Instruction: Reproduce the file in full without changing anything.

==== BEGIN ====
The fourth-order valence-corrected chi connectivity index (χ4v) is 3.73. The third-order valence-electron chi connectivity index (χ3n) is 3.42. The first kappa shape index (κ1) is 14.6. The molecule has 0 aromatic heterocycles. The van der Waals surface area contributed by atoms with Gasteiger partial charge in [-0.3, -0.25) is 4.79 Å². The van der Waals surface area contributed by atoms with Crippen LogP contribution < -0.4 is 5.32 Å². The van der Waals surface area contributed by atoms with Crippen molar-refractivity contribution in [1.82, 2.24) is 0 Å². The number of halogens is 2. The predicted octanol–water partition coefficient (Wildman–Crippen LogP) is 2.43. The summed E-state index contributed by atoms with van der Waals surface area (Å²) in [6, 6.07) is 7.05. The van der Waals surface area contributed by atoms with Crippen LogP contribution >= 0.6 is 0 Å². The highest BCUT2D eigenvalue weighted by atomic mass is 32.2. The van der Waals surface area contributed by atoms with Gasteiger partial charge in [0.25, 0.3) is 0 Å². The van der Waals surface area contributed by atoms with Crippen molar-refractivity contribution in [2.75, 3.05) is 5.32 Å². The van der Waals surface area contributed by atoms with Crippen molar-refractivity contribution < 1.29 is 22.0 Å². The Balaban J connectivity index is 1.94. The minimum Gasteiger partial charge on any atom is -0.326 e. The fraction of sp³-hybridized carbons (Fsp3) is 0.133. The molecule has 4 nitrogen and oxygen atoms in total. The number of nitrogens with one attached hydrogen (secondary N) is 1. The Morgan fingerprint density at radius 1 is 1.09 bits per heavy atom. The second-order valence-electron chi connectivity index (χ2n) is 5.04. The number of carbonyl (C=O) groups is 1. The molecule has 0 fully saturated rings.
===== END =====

The fourth-order valence-corrected chi connectivity index (χ4v) is 3.73. The third-order valence-electron chi connectivity index (χ3n) is 3.42. The first kappa shape index (κ1) is 14.6. The molecule has 0 aromatic heterocycles. The van der Waals surface area contributed by atoms with Gasteiger partial charge in [-0.3, -0.25) is 4.79 Å². The van der Waals surface area contributed by atoms with Crippen LogP contribution < -0.4 is 5.32 Å². The van der Waals surface area contributed by atoms with Crippen molar-refractivity contribution in [1.82, 2.24) is 0 Å². The number of halogens is 2. The predicted octanol–water partition coefficient (Wildman–Crippen LogP) is 2.43. The summed E-state index contributed by atoms with van der Waals surface area (Å²) in [6, 6.07) is 7.05. The van der Waals surface area contributed by atoms with Crippen LogP contribution >= 0.6 is 0 Å². The highest BCUT2D eigenvalue weighted by atomic mass is 32.2. The van der Waals surface area contributed by atoms with Gasteiger partial charge in [0.25, 0.3) is 0 Å². The van der Waals surface area contributed by atoms with Crippen molar-refractivity contribution in [2.75, 3.05) is 5.32 Å². The van der Waals surface area contributed by atoms with Crippen molar-refractivity contribution < 1.29 is 22.0 Å². The Balaban J connectivity index is 1.94. The minimum Gasteiger partial charge on any atom is -0.326 e. The fraction of sp³-hybridized carbons (Fsp3) is 0.133. The molecule has 4 nitrogen and oxygen atoms in total. The number of nitrogens with one attached hydrogen (secondary N) is 1. The Morgan fingerprint density at radius 1 is 1.09 bits per heavy atom. The second-order valence-electron chi connectivity index (χ2n) is 5.04. The number of carbonyl (C=O) groups is 1. The molecule has 0 fully saturated rings.